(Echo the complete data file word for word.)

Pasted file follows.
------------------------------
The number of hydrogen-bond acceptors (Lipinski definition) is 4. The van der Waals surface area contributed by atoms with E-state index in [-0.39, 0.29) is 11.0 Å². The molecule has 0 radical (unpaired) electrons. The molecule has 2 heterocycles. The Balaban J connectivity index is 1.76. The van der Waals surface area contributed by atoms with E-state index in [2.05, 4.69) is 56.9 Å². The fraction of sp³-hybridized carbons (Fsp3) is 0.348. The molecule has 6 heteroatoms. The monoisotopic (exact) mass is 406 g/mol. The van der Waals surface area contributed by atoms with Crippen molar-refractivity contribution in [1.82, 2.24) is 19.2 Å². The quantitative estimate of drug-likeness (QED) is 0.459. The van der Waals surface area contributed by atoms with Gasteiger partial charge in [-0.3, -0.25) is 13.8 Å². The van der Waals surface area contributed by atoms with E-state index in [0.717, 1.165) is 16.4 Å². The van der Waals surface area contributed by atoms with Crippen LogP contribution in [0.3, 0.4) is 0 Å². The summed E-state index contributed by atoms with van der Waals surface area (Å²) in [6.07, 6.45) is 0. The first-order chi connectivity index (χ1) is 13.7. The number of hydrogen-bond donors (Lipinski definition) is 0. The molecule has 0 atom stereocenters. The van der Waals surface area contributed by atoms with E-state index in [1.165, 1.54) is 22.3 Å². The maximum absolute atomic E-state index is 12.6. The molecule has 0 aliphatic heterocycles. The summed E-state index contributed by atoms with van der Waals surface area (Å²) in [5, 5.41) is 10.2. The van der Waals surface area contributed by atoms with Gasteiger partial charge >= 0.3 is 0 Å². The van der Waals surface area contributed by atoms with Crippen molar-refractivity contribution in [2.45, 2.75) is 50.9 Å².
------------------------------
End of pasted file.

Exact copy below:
The number of hydrogen-bond acceptors (Lipinski definition) is 4. The van der Waals surface area contributed by atoms with E-state index in [-0.39, 0.29) is 11.0 Å². The molecule has 0 radical (unpaired) electrons. The molecule has 2 heterocycles. The Balaban J connectivity index is 1.76. The van der Waals surface area contributed by atoms with E-state index in [2.05, 4.69) is 56.9 Å². The fraction of sp³-hybridized carbons (Fsp3) is 0.348. The molecule has 6 heteroatoms. The monoisotopic (exact) mass is 406 g/mol. The van der Waals surface area contributed by atoms with Crippen molar-refractivity contribution in [1.82, 2.24) is 19.2 Å². The quantitative estimate of drug-likeness (QED) is 0.459. The van der Waals surface area contributed by atoms with Gasteiger partial charge in [-0.3, -0.25) is 13.8 Å². The van der Waals surface area contributed by atoms with E-state index in [0.717, 1.165) is 16.4 Å². The van der Waals surface area contributed by atoms with Crippen LogP contribution in [0.3, 0.4) is 0 Å². The summed E-state index contributed by atoms with van der Waals surface area (Å²) in [6.07, 6.45) is 0. The first-order chi connectivity index (χ1) is 13.7. The number of hydrogen-bond donors (Lipinski definition) is 0. The molecule has 0 atom stereocenters. The van der Waals surface area contributed by atoms with E-state index in [1.165, 1.54) is 22.3 Å². The maximum absolute atomic E-state index is 12.6. The molecule has 0 aliphatic heterocycles. The summed E-state index contributed by atoms with van der Waals surface area (Å²) in [5, 5.41) is 10.2. The van der Waals surface area contributed by atoms with Gasteiger partial charge >= 0.3 is 0 Å². The van der Waals surface area contributed by atoms with Crippen molar-refractivity contribution in [2.45, 2.75) is 50.9 Å².